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U.S. Reviewing Policies After Reporter Evicted From Tashkent Event

U.S. Journalist Ejected From Kerry-Karimov Talks
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WATCH: U.S. Journalist Ejected From Kerry-Karimov Talks

The U.S. State Department said it would review procedures for security agents after a Washington Post reporter who asked a question about Tashkent's human rights record was removed from a meeting in Uzbekistan between Secretary of State John Kerry and Uzbek President Islam Karimov.

Video of the November 1 incident showed Washington Post reporter Carol Morello trying to ask Karimov to respond to a recent U.S. State Department critique of Uzbekistan's dismal record on human rights.

As Kerry and Karimov were concluding a public session of a meeting in the Uzbek city of Samarkand, Morello asked: "Mr. President, would you take a question from the American press?"

Then, as she raised the issue of Uzbekistan's human rights record, agents who appeared to be from the U.S. State Department's diplomatic security agency, along with Uzbek guards, could be seen prodding Morello to leave, and a voice with an American accent could be heard saying, "No. Take her out."

The director of the State Department's press office, Elizabeth Trudeau, told reporters back in Washington on November 2 that U.S. State Department officials would review what happened.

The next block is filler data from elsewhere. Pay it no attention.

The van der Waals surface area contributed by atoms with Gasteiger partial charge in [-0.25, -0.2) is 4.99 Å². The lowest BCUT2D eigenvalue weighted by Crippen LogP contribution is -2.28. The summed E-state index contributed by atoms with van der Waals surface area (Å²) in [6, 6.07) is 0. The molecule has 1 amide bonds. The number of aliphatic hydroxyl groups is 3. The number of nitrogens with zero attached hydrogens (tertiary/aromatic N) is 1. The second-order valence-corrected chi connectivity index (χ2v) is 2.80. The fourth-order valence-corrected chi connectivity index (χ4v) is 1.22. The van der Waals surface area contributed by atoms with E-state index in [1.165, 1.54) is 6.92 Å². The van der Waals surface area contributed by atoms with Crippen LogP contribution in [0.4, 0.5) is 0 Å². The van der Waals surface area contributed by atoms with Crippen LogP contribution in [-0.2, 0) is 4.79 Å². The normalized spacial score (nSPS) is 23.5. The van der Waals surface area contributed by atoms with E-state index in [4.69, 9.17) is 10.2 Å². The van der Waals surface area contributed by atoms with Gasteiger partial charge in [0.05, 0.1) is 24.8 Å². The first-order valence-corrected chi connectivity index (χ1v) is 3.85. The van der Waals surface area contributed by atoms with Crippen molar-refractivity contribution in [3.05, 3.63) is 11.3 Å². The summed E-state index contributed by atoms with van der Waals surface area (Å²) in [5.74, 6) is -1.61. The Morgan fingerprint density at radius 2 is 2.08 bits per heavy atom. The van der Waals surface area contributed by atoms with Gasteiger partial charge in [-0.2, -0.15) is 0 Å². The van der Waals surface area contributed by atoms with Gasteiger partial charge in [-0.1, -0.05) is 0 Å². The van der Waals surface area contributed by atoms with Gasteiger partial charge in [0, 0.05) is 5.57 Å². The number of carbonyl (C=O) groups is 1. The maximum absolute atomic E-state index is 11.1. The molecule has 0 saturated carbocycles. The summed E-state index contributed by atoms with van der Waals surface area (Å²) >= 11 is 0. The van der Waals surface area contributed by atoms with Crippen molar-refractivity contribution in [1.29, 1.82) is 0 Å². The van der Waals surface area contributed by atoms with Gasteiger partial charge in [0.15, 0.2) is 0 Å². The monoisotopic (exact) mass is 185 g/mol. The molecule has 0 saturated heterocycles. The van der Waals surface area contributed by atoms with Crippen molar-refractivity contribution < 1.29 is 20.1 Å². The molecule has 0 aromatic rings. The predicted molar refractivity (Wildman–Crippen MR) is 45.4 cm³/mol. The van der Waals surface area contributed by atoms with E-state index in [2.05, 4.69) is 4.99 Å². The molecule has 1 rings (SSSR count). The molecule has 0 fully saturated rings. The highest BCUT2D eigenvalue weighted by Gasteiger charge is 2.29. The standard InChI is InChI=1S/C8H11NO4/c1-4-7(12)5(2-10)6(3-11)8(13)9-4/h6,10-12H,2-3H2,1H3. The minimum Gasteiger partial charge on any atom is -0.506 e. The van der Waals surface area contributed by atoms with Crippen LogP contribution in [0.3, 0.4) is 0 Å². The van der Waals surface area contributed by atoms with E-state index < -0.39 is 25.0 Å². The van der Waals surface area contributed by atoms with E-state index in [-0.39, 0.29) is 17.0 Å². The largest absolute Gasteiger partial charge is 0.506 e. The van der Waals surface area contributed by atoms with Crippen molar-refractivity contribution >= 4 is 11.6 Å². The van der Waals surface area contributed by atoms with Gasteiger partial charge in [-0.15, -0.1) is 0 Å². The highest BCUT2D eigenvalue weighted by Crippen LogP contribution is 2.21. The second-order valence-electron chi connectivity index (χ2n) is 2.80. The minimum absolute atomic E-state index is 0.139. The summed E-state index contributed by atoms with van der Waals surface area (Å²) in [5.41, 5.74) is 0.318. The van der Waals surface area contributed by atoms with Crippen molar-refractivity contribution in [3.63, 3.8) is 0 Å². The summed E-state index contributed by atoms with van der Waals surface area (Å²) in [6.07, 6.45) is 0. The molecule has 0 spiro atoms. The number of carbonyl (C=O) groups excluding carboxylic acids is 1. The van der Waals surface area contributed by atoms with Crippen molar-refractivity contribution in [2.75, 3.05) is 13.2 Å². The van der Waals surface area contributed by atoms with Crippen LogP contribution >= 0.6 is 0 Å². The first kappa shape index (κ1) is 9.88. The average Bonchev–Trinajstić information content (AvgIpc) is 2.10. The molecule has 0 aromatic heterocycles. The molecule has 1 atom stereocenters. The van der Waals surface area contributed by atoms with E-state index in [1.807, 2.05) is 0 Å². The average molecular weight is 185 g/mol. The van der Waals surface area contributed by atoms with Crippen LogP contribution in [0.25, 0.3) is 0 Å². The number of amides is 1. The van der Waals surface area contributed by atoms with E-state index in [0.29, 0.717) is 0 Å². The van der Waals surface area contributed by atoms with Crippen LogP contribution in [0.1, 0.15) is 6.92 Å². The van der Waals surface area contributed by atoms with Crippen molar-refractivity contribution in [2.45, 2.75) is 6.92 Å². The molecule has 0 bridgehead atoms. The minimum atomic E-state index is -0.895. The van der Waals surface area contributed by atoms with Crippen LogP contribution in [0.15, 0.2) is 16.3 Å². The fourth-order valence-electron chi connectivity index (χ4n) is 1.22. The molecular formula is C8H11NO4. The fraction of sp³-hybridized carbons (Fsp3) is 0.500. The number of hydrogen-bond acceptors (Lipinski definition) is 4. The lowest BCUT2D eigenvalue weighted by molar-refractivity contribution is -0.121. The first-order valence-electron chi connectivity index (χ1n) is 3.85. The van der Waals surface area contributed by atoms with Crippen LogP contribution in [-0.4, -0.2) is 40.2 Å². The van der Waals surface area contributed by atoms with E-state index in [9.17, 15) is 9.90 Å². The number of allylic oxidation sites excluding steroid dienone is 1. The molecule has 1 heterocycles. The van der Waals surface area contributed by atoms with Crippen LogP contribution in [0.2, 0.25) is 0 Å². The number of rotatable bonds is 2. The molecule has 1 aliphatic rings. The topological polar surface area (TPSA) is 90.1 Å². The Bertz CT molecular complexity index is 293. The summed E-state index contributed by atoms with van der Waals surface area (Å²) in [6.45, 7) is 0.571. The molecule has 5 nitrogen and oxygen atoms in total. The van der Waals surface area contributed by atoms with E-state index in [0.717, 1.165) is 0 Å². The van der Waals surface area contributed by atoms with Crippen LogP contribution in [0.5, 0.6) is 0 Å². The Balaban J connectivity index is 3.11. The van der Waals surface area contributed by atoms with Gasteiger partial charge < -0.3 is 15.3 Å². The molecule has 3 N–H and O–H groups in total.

"We're not perfect,” Trudeau said. “We're going to take a look at what happened. We take this seriously, and if there are things that we need to do [so as] to do our job better, we will."

Trudeau said the event in Tashkent was not a press conference, where reporters are allowed to ask questions but rather a photo opportunity, when photographers and other journalists are allowed into a portion of the meeting.

However, it is routine in the United States for journalists to shout out questions during such photo opportunities by public officials.

Trudeau said on November 2: "From my understanding, it was at the very end of the [photo opportunity. The reporters] were actually being physically escorted out. I am not sure if there was touching involved. They were physically escorted out and then someone [among the reporters] turned around and shouted a question. I do not know enough that I can characterize it as that. But we are looking at it."

Human rights activists had urged Kerry to press Karimov on his country's horrific record of rampant rights abuses.

With reporting from AP and Reuters
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